Using Gamepad as Midi Device (Foot Switch!)

Recently I began playing around again with FL Studio – it is great for beginners to audio and DAW’s in particular because they offer a free trial that essentially almost unlimited so you can really learn a lot about the product without having to buy it – I’ve bought a license though as I’ve used this software for over ten years and want to see it continue to be developed.

I’ve been using it to get the input from my Guitar via my M-Audio 2X2M device and then using VST’s such as Native Instruments Guitar Rig and one of the things I noticed very quickly was that not being able to control effects with a foot pedal was quite annoying.

Initially I started looking at commercial midi pedal boards but I didn’t really want to go an spend money on one and then realise that its not something that I actually wanted – luckily in my search I’d found some resources where people had made their own DIY foot switches.

So armed with internet knowledge, I went to the garage and found some switches and an old project box – the results of which you can see below

Now – the next issue I faced though is the gamepad by default is just detected as a USB game pad – we need software thats going to convert the button presses into a Midi Signal, and a signal processor that will send that data to our DAW (FL studio in my case)

The two pieces of software that you will want which work in Windows 11 are:

  • LoopMidi this creates the midi “port” for you to select in your DAW – just click the + button and add a device.
  • Rejoice: This software allows you to specify what type of midi signal you want your button presses to register, in my case I’m emulating guitar pedals so “Controller Change” worked fine – make sure you set “Midi Out” to be the loopMidi Port. I found Rejoice to be the better option for this as its very easy to see and understand your controller buttons because when you press and hold one you can then click on “Add” and define what the button should do.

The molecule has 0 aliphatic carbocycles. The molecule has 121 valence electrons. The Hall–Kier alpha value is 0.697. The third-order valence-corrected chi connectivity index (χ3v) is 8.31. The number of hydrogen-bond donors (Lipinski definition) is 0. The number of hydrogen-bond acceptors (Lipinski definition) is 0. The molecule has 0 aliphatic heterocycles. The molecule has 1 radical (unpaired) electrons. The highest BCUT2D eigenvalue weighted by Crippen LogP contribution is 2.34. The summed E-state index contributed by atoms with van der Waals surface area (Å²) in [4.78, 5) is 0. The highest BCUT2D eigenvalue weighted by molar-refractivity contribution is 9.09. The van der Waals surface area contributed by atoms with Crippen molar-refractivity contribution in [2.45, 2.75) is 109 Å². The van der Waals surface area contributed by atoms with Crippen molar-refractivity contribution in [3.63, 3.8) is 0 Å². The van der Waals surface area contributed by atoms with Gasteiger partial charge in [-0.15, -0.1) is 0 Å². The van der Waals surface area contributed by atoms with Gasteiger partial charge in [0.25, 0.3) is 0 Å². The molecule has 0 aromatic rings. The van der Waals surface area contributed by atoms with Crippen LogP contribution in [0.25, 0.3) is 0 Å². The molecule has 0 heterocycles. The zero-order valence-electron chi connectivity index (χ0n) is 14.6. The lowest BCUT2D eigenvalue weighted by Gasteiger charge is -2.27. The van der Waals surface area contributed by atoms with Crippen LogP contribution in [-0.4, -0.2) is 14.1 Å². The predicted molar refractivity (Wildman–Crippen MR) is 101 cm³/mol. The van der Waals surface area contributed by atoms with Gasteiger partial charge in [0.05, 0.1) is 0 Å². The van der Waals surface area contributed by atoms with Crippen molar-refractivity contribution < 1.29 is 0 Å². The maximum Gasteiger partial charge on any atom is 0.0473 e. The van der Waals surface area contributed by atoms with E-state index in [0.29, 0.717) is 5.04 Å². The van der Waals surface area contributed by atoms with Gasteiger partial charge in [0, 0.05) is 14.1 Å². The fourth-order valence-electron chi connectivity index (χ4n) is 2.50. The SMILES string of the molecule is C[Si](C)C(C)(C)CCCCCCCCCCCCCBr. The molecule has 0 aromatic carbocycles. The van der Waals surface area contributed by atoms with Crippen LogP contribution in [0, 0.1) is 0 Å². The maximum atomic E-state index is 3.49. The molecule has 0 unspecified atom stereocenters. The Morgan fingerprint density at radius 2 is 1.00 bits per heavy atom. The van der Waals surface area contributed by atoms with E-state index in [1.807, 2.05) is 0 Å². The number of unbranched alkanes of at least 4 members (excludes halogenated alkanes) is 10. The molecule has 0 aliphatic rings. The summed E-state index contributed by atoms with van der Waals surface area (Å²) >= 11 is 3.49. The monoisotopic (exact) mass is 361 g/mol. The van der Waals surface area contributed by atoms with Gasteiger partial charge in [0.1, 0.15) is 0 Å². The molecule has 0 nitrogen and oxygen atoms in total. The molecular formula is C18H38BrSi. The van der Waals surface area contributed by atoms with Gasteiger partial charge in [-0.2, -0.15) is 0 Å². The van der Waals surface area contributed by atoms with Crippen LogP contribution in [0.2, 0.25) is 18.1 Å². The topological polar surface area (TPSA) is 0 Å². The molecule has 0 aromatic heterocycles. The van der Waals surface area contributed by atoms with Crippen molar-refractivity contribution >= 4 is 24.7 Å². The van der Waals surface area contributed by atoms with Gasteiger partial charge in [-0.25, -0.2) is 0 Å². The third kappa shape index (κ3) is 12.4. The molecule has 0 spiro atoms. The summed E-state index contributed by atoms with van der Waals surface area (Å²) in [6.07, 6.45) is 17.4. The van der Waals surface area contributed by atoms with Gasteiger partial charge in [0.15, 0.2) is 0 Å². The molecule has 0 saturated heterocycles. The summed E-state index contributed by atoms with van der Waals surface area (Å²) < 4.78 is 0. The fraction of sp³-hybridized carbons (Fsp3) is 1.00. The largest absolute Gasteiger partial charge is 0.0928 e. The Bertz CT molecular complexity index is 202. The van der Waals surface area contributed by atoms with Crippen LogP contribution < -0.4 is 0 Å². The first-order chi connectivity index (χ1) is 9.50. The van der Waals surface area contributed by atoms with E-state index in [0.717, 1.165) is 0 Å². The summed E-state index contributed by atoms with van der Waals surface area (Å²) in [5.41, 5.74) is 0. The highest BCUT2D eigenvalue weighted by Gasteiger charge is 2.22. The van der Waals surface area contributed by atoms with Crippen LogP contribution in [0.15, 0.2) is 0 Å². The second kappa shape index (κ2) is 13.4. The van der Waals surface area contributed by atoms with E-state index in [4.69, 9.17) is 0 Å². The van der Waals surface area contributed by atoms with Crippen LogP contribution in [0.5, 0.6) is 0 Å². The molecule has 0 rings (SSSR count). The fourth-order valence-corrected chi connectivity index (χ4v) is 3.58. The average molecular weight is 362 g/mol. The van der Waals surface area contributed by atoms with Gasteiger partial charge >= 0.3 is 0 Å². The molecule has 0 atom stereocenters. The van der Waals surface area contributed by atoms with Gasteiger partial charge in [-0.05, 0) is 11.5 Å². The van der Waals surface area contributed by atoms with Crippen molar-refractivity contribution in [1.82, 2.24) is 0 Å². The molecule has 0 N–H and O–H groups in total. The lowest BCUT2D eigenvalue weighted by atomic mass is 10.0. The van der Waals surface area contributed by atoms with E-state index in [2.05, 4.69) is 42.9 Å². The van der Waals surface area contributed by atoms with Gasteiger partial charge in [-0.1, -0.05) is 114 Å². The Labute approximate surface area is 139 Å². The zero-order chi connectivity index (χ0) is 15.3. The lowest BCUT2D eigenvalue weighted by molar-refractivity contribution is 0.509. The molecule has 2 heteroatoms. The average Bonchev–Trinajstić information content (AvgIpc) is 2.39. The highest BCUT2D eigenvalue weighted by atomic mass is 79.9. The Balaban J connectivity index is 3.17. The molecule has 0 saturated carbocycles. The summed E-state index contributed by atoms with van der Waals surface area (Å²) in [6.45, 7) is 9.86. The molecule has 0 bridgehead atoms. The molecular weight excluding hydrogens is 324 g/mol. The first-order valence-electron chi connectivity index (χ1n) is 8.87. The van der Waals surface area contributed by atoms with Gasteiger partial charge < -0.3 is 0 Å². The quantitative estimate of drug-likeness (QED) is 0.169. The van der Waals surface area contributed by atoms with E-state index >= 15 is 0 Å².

Once you press a button, your should be able to see the log of data in loopMidi demonstrating that it is indeed receiving data – AND – one of the reasons I love Rejoice over other tools is it gives its own log of inputs as well

Now – back in FL Studio we’ll need to go to Options > Midi Settings and enable our loopMidi Port and also set a port number for it in the input section – it should look like the picture below

Lastly – we need to configure the VST we are using so it knows to listen to that port for Midi Inputs. So open your VST up – and then click the plugin config button

Then – set the Midi Input Port to be the same port as you set in your Midi Input settings earlier

We’re almost there at this stage – the next thing that we need to do though is make sure our buttons actually do something

To make sure they do, in Guitar Rig 5 right click on any of the amps power switches and then click “Learn”

Lastly – press one of your foot switch buttons.

All going well – you’ll get a message saying the controller button has been assigned

You can now use your foot switch!

If this post has helped you feel free to reach out to me on Twitter – because all comments on this site have been disabled due to constant spam.

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